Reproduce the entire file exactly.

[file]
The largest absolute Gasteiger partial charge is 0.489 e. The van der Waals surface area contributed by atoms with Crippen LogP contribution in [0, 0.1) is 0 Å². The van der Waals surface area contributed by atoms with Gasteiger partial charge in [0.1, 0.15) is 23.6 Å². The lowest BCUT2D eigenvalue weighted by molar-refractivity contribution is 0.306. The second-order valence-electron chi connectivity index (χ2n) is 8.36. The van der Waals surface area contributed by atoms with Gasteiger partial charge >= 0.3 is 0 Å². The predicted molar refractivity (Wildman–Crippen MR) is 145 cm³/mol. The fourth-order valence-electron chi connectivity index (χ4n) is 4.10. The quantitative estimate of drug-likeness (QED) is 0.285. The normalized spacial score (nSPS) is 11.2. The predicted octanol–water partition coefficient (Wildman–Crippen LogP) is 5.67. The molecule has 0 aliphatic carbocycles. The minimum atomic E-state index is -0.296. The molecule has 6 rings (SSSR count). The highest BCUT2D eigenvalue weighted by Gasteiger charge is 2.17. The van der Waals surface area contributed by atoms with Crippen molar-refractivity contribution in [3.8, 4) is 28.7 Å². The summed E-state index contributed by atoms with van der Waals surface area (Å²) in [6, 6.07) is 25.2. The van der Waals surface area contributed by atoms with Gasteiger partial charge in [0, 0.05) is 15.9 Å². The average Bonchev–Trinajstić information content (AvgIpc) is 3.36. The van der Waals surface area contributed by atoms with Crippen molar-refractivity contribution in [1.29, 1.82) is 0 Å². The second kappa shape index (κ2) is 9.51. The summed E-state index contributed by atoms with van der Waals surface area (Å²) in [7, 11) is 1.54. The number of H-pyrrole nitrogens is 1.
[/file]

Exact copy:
The largest absolute Gasteiger partial charge is 0.489 e. The van der Waals surface area contributed by atoms with Crippen LogP contribution in [0, 0.1) is 0 Å². The van der Waals surface area contributed by atoms with Gasteiger partial charge in [0.1, 0.15) is 23.6 Å². The lowest BCUT2D eigenvalue weighted by molar-refractivity contribution is 0.306. The second-order valence-electron chi connectivity index (χ2n) is 8.36. The van der Waals surface area contributed by atoms with Gasteiger partial charge >= 0.3 is 0 Å². The predicted molar refractivity (Wildman–Crippen MR) is 145 cm³/mol. The fourth-order valence-electron chi connectivity index (χ4n) is 4.10. The quantitative estimate of drug-likeness (QED) is 0.285. The normalized spacial score (nSPS) is 11.2. The predicted octanol–water partition coefficient (Wildman–Crippen LogP) is 5.67. The molecule has 0 aliphatic carbocycles. The minimum atomic E-state index is -0.296. The molecule has 6 rings (SSSR count). The highest BCUT2D eigenvalue weighted by Gasteiger charge is 2.17. The van der Waals surface area contributed by atoms with Crippen molar-refractivity contribution in [3.8, 4) is 28.7 Å². The summed E-state index contributed by atoms with van der Waals surface area (Å²) in [6, 6.07) is 25.2. The van der Waals surface area contributed by atoms with Gasteiger partial charge in [0, 0.05) is 15.9 Å². The average Bonchev–Trinajstić information content (AvgIpc) is 3.36. The van der Waals surface area contributed by atoms with Crippen molar-refractivity contribution in [1.29, 1.82) is 0 Å². The second kappa shape index (κ2) is 9.51. The summed E-state index contributed by atoms with van der Waals surface area (Å²) in [7, 11) is 1.54. The number of H-pyrrole nitrogens is 1.